By: Will Wetzel
Lee R. Jackson Field remained undisturbed and untouched for three years. It’s loneliness amidst the other facilities on the Lee R. Jackson Sports Complex was noticeable. Due to budget constraints, the Akron Zips baseball team ceased playing on their home field for three seasons. Following the 2015 season, the Akron Zips team folded, removed from the docket of university athletic programs, allowing its players to transfer elsewhere to continue playing.
It was an unfortunate decision that impacted many. Despite the best efforts of university alumni, the program remained suspended in a void—in a state of purgatory that was rendered necessary by school officials. The transition from active to inactive resulted in 36 players searching for new schools and countless others looking for new career opportunities.
“While we as Akron Baseball Alumni work towards our long-term goal of returning the baseball program, we know that many families are now dealing with far greater concerns as a result of lost jobs and uncertain futures,” the University of Akron Alumni said in a statement to Cleveland.com.
Uncertain is a nice way to put it. Tossed aside seems more accurate. For Akron baseball, money spoke louder than the enthusiasm for the program, drowning out the continued expressed support for the program to continue. At an operating cost of about $700,000 a year, the Akron baseball team only covered 2% of the university’s athletics budget. $700,000 is a lot of money but compared to what the university hemorrhaged money on, it was peanuts.
That is why September 19th, 2017, was a monumental day in the University of Akron’s history. It was the day baseball was brought back to Akron and Lee R. Jackson Field will once again be played on.
The fight may have been won but not the battle. The University of Akron now has to rebuild a program that was capable of competing with the other teams in their division. Their first priority is constructing their team, and that started with them hiring Chris Sabo as their head coach.
Chris Sabo’s resume does not include managerial experience at the collegiate level. But he is Akron’s best chance at rebuilding a program that had been brought back to life. The University’s Athletics Director Larry Williams certainly thinks so.
“We are excited to welcome Chris Sabo to the University of Akron,” Director of Athletics Larry Williams said in a statement. “His illustrious playing career demonstrates his mastery of the fine details of the game. He also has extraordinary leadership skills and the proven ability to teach, coach, and motivate young athletes. His work ethic, drive, and commitment to excellence made him the perfect fit to lead the Zips’ baseball program.”
Chris Sabo may have not been a flashy player, but he did obtain numerous accomplishments during his nine-year MLB career. He was the 1988 National League Rookie of the Year and a World Series Champion in 1990. He was well-known for his gritty style of play as a fielder, which led to him being the top defensive third baseman in 1988 and 1990.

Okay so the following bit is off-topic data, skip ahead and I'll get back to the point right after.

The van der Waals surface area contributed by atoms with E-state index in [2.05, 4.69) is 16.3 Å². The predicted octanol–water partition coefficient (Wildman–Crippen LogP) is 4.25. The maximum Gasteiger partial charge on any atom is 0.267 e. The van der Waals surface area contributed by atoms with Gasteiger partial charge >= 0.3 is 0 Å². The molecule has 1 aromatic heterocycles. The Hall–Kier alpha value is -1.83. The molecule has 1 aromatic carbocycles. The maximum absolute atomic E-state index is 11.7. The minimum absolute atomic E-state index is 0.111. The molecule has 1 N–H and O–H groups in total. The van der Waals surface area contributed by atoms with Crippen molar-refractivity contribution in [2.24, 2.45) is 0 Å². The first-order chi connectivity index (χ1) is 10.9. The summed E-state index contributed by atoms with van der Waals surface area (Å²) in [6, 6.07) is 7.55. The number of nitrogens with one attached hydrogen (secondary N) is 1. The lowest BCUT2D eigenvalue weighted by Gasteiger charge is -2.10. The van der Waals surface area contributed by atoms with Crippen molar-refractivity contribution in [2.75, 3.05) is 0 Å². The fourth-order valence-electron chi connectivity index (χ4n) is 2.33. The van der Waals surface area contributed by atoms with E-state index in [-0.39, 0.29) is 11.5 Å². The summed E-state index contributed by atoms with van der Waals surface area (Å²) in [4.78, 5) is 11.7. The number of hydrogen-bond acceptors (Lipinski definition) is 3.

From a coaching perspective, Sabo was a coach with the Reds from 2003-07 and has been involved with the University of Cincinnati, Michigan, and Xavier. He was also the manager of the IMG Academy from 2014-18 when 10 of his players were drafted by major-league organizations.
“The Akron community, in general, was missing an element of their identity,” Williams said to Ohio.com. “I heard over the course of my first six months here many different opinions and displeasures. I attempted to listen to every single person, but in the background of all that, many conversations continued to occur and much deliberation continued to occur, such that we arrived at a place where we’re excited to bring baseball back in a manner that values the university.”
Chris Sabo will be tasked with leading a program that hopes to represent the university well. To honor this mission, Sabo highlighted two things what he wants to do immediately: build his coaching staff quickly and recruit athletes that excel both on and off the field.
“I want to get [my coaching staff] in as quick as possible to start recruiting,” Sabo said to Ohio.com. “We still have another year. Really, we’re not going to start practicing until September. The quicker we can get this thing going, the better.”
“We can build a good legacy here,” Sabo added to Ohio.com. “This is a team that is going to be starting anew. We’re giving 35 opportunities to kids that might not have had one. Those are 35 lives I can affect through baseball.”
So Chris Sabo now takes an unexpected journey, scouring the state and country for quality players that will be able to recapture the magic the old Zips baseball team had. Sabo is confident that the Zips, despite their hiatus, can attract top talent.
“I do not think we’ll have a problem getting quality players,” Sabo said to Ohio.com. “Just my time at IMG, I know how many quality players there are that don’t have spots. I look at these guys I know they can play D-I. I had 18-20 guys on my team that I knew were D-I players. I know they’re out there. I lived in Cincinnati, Ohio, close to 30 years. There are some good ballplayers here. We have to convince them that Akron is the place to be. This is going to be the Ohio baseball school.”
And in 2020, Lee R. Jackson Field will feel the touch of metal spikes from baseball cleats for the first time in years.